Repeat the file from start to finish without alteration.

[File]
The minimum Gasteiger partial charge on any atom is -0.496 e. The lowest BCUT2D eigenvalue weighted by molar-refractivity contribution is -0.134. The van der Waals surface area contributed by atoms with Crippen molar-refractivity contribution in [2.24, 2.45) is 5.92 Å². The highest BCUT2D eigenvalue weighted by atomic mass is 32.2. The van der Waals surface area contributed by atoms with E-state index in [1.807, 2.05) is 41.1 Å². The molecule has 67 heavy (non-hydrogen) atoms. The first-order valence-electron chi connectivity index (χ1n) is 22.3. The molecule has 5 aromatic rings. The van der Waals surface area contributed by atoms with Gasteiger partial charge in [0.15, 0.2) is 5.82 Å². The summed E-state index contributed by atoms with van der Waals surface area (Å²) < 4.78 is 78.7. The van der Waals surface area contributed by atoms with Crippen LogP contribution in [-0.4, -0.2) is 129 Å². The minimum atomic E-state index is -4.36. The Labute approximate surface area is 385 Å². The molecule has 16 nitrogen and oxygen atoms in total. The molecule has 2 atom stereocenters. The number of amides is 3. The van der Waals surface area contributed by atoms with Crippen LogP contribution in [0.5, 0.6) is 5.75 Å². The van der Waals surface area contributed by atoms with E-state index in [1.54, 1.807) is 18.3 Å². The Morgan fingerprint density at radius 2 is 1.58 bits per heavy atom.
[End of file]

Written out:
The minimum Gasteiger partial charge on any atom is -0.496 e. The lowest BCUT2D eigenvalue weighted by molar-refractivity contribution is -0.134. The van der Waals surface area contributed by atoms with Crippen molar-refractivity contribution in [2.24, 2.45) is 5.92 Å². The highest BCUT2D eigenvalue weighted by atomic mass is 32.2. The van der Waals surface area contributed by atoms with E-state index in [1.807, 2.05) is 41.1 Å². The molecule has 67 heavy (non-hydrogen) atoms. The first-order valence-electron chi connectivity index (χ1n) is 22.3. The molecule has 5 aromatic rings. The van der Waals surface area contributed by atoms with Gasteiger partial charge in [0.15, 0.2) is 5.82 Å². The summed E-state index contributed by atoms with van der Waals surface area (Å²) < 4.78 is 78.7. The van der Waals surface area contributed by atoms with Crippen LogP contribution in [-0.4, -0.2) is 129 Å². The minimum atomic E-state index is -4.36. The Labute approximate surface area is 385 Å². The molecule has 16 nitrogen and oxygen atoms in total. The molecule has 2 atom stereocenters. The number of amides is 3. The van der Waals surface area contributed by atoms with Crippen LogP contribution in [0.5, 0.6) is 5.75 Å². The van der Waals surface area contributed by atoms with E-state index in [1.54, 1.807) is 18.3 Å². The Morgan fingerprint density at radius 2 is 1.58 bits per heavy atom.